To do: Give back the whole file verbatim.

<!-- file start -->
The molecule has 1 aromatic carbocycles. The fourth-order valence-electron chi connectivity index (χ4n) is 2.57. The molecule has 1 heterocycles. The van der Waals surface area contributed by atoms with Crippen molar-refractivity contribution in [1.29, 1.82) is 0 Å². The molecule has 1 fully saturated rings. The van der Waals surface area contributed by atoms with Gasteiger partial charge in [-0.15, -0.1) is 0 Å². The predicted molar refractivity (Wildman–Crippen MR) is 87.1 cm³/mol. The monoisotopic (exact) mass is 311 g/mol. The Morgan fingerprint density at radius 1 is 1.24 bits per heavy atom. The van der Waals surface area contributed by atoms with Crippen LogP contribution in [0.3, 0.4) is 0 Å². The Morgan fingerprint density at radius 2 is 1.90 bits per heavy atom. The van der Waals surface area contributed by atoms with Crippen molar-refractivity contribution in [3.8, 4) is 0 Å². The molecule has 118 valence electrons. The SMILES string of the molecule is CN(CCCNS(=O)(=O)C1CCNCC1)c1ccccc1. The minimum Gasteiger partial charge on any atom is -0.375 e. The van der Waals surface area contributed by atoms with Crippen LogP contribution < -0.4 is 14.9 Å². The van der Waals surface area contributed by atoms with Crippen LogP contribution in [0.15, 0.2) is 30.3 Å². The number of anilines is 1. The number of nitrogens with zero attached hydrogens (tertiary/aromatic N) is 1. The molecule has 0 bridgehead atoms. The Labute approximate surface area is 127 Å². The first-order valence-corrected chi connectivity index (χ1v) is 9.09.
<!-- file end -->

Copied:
The molecule has 1 aromatic carbocycles. The fourth-order valence-electron chi connectivity index (χ4n) is 2.57. The molecule has 1 heterocycles. The van der Waals surface area contributed by atoms with Crippen molar-refractivity contribution in [1.29, 1.82) is 0 Å². The molecule has 1 fully saturated rings. The van der Waals surface area contributed by atoms with Gasteiger partial charge in [-0.15, -0.1) is 0 Å². The predicted molar refractivity (Wildman–Crippen MR) is 87.1 cm³/mol. The monoisotopic (exact) mass is 311 g/mol. The Morgan fingerprint density at radius 1 is 1.24 bits per heavy atom. The van der Waals surface area contributed by atoms with Crippen LogP contribution in [0.3, 0.4) is 0 Å². The Morgan fingerprint density at radius 2 is 1.90 bits per heavy atom. The van der Waals surface area contributed by atoms with Crippen molar-refractivity contribution in [3.8, 4) is 0 Å². The molecule has 118 valence electrons. The SMILES string of the molecule is CN(CCCNS(=O)(=O)C1CCNCC1)c1ccccc1. The minimum Gasteiger partial charge on any atom is -0.375 e. The van der Waals surface area contributed by atoms with Crippen LogP contribution < -0.4 is 14.9 Å². The van der Waals surface area contributed by atoms with Crippen LogP contribution in [0.15, 0.2) is 30.3 Å². The number of anilines is 1. The number of nitrogens with zero attached hydrogens (tertiary/aromatic N) is 1. The molecule has 0 bridgehead atoms. The Labute approximate surface area is 127 Å². The first-order valence-corrected chi connectivity index (χ1v) is 9.09.